A group of Black Nurses attending the 47th American Nurses’ Association Convention in 1970 held a caucus to discuss common concerns. A steering committee met in 1971 in Cleveland, Ohio and organized to investigate, define, and determine the needs of Black Americans and to implement changes in health care. The National Black Nurses Association (NBNA) was incorporated and obtained tax-exempt status in 1972. A large number of nurses from Washington, DC attended the 2nd NBNA Institute and Conference in Miami, Florida in 1974. The nurses caucused and made plans for a meeting in Washington, DC. The Black Nurses Association of Greater Washington, DC Area (BNAGWDCA) was officially chartered in June 1975. The charter members were Cynthia Barr, President; Claudine Linder, Secretary; Lillian Wade, Treasurer; and Barbara Baskerville, Ada Cain, Janice Crouch, and Bertha Speight, Members-at-Large.
As a local chapter of the National Black Nurses Association, BNA of GWDCA endeavors to support NBNA and provide service to the Greater Washington, DC Area community. Members are encouraged to maintain membership in all professional nursing organizations. Membership is open to all licensed nurses and nursing students.
The BNA of GWDCA acts as a vehicle for cohesion and solidarity among Black nurses to insure the continuity of our common heritage. Thus, it was determined that it was important to recognize the contributions of nurses in our community. In celebration of Black History Month, BNA of GWDCA, Inc. hosted its first Annual Salute to a Black Nurse on February 14, 1981 at St. Elizabeth Hospital. “The Salute” has become one of our signature community programs, expanding to encompass the provision of continuing education for nurses, as well as the recognition of our scholarship recipients. Scholarships are awarded to college bound high school seniors entering nursing programs, matriculating nursing students and licensed nurses seeking additional nursing education.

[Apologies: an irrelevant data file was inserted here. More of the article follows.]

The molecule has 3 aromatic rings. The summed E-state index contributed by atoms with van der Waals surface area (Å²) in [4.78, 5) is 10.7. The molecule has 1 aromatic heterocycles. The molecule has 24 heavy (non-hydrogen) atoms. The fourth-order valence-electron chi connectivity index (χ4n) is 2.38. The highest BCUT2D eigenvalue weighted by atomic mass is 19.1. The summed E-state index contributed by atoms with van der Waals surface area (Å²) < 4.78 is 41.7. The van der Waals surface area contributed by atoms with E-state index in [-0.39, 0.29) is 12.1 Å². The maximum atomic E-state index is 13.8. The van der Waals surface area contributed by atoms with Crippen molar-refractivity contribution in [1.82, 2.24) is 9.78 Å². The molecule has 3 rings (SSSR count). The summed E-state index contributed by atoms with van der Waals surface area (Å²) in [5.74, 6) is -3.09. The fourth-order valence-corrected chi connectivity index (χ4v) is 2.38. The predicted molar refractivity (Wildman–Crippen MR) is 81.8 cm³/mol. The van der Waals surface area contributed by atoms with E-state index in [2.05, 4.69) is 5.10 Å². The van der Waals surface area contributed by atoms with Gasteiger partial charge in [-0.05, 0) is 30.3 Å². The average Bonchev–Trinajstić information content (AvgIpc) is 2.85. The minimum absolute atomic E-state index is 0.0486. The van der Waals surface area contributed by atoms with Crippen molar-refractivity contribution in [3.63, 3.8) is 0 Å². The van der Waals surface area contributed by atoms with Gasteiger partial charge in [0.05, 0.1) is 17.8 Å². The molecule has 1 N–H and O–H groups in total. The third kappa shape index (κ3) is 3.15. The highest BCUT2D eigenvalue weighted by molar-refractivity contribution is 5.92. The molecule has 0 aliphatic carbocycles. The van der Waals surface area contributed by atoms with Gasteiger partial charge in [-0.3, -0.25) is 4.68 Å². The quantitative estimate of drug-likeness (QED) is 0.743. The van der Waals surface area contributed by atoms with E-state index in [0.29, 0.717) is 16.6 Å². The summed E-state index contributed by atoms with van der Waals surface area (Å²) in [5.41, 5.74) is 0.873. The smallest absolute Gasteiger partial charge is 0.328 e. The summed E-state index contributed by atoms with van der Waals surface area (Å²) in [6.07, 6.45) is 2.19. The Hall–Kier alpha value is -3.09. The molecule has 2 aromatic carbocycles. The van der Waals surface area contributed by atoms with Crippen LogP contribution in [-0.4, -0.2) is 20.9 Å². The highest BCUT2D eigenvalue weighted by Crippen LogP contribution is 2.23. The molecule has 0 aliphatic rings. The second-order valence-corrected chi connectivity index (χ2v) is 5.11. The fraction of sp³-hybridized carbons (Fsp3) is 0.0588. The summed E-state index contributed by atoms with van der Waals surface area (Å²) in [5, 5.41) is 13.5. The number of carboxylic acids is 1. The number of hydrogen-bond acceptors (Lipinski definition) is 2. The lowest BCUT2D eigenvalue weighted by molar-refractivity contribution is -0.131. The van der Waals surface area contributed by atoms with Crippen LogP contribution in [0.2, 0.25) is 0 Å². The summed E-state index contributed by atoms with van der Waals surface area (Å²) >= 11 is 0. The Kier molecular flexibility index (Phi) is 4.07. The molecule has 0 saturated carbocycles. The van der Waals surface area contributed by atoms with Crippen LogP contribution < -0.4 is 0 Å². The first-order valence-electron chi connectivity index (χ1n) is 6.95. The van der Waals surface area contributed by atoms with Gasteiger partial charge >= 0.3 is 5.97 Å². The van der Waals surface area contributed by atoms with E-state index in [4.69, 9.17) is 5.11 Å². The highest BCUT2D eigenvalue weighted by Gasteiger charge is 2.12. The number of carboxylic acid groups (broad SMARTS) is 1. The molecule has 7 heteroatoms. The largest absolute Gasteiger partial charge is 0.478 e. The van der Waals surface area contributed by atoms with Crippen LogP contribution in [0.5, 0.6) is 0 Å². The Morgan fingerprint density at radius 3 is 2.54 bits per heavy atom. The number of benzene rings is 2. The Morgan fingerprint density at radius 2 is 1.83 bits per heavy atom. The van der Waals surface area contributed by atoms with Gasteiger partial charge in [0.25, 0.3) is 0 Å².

BNA of GWDCA has a distinguished legacy of community service. Past programs which support our objective of addressing specific health problems of the Black consumer and health care disparities have included participation in the National Black Nurses National Hypertension Project, National Depression Project; partnerships with the American Heart Association and the American Cancer Society. Our signature community service project continues to provide community based health assessments and teaching through church based and collaborative health fairs, and partnerships with the DC Department of Health, Office of Immunizations and the Washington Hospital Center.
In response to the critical shortage of nurses in all areas of practice, the BNA of GWDCA “Choose Nursing Project” involves providing career information, mentoring and role modeling for targeted students in DC area middle and high schools. As a chapter, our challenge is “Empowering the Community through Education, Service and Caring”.